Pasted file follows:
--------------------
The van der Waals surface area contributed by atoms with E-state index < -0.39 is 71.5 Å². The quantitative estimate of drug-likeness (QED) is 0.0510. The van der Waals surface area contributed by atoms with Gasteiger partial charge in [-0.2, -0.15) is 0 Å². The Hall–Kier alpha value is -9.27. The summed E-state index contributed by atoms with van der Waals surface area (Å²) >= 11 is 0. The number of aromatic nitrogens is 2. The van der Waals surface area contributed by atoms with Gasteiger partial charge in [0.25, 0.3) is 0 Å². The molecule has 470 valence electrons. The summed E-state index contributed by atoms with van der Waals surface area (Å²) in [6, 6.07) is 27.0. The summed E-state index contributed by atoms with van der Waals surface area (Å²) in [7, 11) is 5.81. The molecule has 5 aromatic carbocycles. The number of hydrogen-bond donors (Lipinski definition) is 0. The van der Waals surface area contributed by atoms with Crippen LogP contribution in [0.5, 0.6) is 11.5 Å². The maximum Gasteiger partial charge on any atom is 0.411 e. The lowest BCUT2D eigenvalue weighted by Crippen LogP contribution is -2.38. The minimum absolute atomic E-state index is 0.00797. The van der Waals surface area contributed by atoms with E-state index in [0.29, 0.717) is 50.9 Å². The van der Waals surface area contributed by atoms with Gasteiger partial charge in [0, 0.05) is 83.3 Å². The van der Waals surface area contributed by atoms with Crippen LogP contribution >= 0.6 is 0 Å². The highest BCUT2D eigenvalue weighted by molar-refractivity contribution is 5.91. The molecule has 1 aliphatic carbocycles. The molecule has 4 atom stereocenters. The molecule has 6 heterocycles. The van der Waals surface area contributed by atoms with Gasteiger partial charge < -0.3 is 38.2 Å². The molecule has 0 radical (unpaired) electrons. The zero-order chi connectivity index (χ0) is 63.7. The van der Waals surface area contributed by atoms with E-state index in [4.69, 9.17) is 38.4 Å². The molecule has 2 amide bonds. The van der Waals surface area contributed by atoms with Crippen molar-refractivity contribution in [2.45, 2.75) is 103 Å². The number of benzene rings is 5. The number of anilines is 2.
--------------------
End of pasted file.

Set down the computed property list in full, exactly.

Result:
The van der Waals surface area contributed by atoms with E-state index < -0.39 is 71.5 Å². The quantitative estimate of drug-likeness (QED) is 0.0510. The van der Waals surface area contributed by atoms with Gasteiger partial charge in [-0.2, -0.15) is 0 Å². The Hall–Kier alpha value is -9.27. The summed E-state index contributed by atoms with van der Waals surface area (Å²) >= 11 is 0. The number of aromatic nitrogens is 2. The van der Waals surface area contributed by atoms with Gasteiger partial charge in [0.25, 0.3) is 0 Å². The molecule has 470 valence electrons. The summed E-state index contributed by atoms with van der Waals surface area (Å²) in [6, 6.07) is 27.0. The summed E-state index contributed by atoms with van der Waals surface area (Å²) in [7, 11) is 5.81. The molecule has 5 aromatic carbocycles. The number of hydrogen-bond donors (Lipinski definition) is 0. The van der Waals surface area contributed by atoms with Crippen LogP contribution in [0.5, 0.6) is 11.5 Å². The maximum Gasteiger partial charge on any atom is 0.411 e. The lowest BCUT2D eigenvalue weighted by Crippen LogP contribution is -2.38. The minimum absolute atomic E-state index is 0.00797. The van der Waals surface area contributed by atoms with E-state index in [0.29, 0.717) is 50.9 Å². The van der Waals surface area contributed by atoms with Gasteiger partial charge in [0, 0.05) is 83.3 Å². The van der Waals surface area contributed by atoms with Crippen LogP contribution >= 0.6 is 0 Å². The highest BCUT2D eigenvalue weighted by molar-refractivity contribution is 5.91. The molecule has 1 aliphatic carbocycles. The molecule has 4 atom stereocenters. The molecule has 6 heterocycles. The van der Waals surface area contributed by atoms with Gasteiger partial charge < -0.3 is 38.2 Å². The molecule has 0 radical (unpaired) electrons. The zero-order chi connectivity index (χ0) is 63.7. The van der Waals surface area contributed by atoms with E-state index in [4.69, 9.17) is 38.4 Å². The molecule has 2 amide bonds. The van der Waals surface area contributed by atoms with Crippen molar-refractivity contribution in [2.45, 2.75) is 103 Å². The number of benzene rings is 5. The number of anilines is 2.